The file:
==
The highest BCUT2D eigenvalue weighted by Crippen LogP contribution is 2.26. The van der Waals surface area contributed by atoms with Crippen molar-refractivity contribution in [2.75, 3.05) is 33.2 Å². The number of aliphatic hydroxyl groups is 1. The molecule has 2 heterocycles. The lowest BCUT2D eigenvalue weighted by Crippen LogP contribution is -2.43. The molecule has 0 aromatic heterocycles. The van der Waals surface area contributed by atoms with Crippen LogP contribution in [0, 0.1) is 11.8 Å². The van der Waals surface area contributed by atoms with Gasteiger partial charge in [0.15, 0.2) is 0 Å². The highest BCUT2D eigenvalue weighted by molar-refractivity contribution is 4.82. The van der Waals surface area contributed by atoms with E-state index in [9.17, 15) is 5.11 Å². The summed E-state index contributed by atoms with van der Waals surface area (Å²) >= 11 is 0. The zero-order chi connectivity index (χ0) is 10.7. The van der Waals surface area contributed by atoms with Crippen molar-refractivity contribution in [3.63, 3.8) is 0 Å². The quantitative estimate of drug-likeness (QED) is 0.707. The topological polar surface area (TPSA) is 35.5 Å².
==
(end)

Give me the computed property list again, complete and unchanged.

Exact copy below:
The highest BCUT2D eigenvalue weighted by Crippen LogP contribution is 2.26. The van der Waals surface area contributed by atoms with Crippen molar-refractivity contribution in [2.75, 3.05) is 33.2 Å². The number of aliphatic hydroxyl groups is 1. The molecule has 2 heterocycles. The lowest BCUT2D eigenvalue weighted by Crippen LogP contribution is -2.43. The molecule has 0 aromatic heterocycles. The van der Waals surface area contributed by atoms with Crippen LogP contribution in [0, 0.1) is 11.8 Å². The van der Waals surface area contributed by atoms with Gasteiger partial charge in [0.15, 0.2) is 0 Å². The highest BCUT2D eigenvalue weighted by molar-refractivity contribution is 4.82. The van der Waals surface area contributed by atoms with E-state index in [9.17, 15) is 5.11 Å². The summed E-state index contributed by atoms with van der Waals surface area (Å²) >= 11 is 0. The zero-order chi connectivity index (χ0) is 10.7. The van der Waals surface area contributed by atoms with Crippen molar-refractivity contribution in [3.63, 3.8) is 0 Å². The quantitative estimate of drug-likeness (QED) is 0.707. The topological polar surface area (TPSA) is 35.5 Å².